There is a common belief at Google that the Obama Administration and the Democratic leadership in Congress are more sympathetic to Silicon Valley companies and technology issues. Eric Schmidt is an economic adviser to Obama, and other Google executives, such as David Drummond, the chief legal officer and senior vice-president of corporate development, were early and fervent Obama supporters. But Democrats traditionally favor more regulation, not less, and Google has powerful rivals that command attention in Washington. Google also touches on issues-privacy, concentration of power, copyright-that tend to draw scrutiny.
Interesting, especially when one considers what analyst and consultant Scott Cleland wrote about Google's political interests in January 2007:
There is an increasing body of evidence that Google may be less concerned about promoting a free, open and "democratic" Internet, and more concerned with promoting a regulated Internet for the benefit of "Democrats."
Politico's Daniel W. Reilly wrote that same month:
Google has been steadily building up its lobbying prowess, establishing its Google NetPAC before the 2006 elections. And with 98 percent of the company's campaign donations going to Democrats in that cycle, according to the Center for Responsive Politics, Google surely will be looking for returns soon. [...]
Company founders Larry Page and Sergey Brin are also widely believed to have the ear of House Speaker Nancy Pelosi, D-Calif., whose district is not far from Google headquarters in the Silicon Valley. In particular, Davidson said, Google hopes that she will pursue her "Innovation Agenda" to provide more federal money for high-tech research and training.
Cleland followed up his original piece on this subject with this in August 2007:
- Google's political activism is also relevant because Google has a very ambitious and ravenous appetite for special favors and corporate welfare in Washington:
- net neutrality protection from broadband competition; and
- open access wireless spectrum subsidies of billions of dollars.
- Lastly, and most interestingly is Google's "political sales" effort to get politicians elected as reported in a recent front page Wall Street Journal article: "Google goes to Washington with its own brand of lobbying."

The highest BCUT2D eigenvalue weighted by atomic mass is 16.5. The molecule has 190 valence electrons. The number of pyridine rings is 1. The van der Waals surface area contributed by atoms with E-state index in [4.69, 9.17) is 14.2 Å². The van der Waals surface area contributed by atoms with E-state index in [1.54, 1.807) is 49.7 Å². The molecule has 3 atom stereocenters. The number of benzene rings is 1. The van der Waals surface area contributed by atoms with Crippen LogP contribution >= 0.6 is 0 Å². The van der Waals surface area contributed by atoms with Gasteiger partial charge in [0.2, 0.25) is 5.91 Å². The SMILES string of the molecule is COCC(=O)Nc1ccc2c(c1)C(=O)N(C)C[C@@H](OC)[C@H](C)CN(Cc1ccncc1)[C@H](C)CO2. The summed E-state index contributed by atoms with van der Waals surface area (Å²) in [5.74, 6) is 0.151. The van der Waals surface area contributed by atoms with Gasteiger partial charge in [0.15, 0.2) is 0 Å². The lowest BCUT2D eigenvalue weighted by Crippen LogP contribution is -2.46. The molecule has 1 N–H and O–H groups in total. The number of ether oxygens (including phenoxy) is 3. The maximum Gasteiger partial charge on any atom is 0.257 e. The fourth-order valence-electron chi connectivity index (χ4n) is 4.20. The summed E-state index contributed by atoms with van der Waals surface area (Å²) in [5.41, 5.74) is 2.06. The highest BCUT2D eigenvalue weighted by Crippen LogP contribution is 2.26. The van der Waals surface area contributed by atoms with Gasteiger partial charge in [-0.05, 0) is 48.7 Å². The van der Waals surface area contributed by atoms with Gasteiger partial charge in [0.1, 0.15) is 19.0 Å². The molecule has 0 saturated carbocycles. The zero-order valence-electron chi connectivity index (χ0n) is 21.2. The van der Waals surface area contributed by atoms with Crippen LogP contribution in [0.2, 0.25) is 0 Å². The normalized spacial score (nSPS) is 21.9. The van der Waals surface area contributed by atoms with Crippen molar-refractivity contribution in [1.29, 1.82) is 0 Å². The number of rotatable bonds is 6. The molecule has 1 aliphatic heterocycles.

- "...about 150 young Democratic operatives-in-training recently munched on animal crackers as Google Inc. executives pitched the Internet company's offerings. Google's newly hired team leader for political sales, Peter Greenberger, explained how attendees could use online ads and other services from Google to help their candidates win. ... "It's free." Free in the sense that Google isn't charging money for the service. But the Internet giant is ultimately hoping for something in return: greater influence in the nation's capital. As Google's ambitions grow -- along with the ranks of its rivals -- the company is relying on people like Mr. Greenberger to reinvent corporate influence-peddling for the Internet Age. Instead of just hiring a roster of lobbyists and tossing out millions of dollars in campaign contributions, Google has embarked on a quiet march through the conference rooms of Washington to explain how its products can help politicians get elected."
How does this all relate to Gore giving Google search quality tips a few years ago? Who knows, but as NewsBusters has been reporting almost since its inception, Google has regularly demonstrated a liberal leaning as well as anti-conservative proclivities:
With this in mind, NewsBusters would be very interested in exactly what concerns Gore shared with Google a few years ago, and what the company's experts did in response.
If it turns out this is much ado about nothing, then we can all sleep better.
On the other hand, if his suggestions were either personally or politically motivated -- the personally part might have had something to do with his global warming activism or his schlockumentary "An Inconvenient Truth" for instance -- America has the right to know.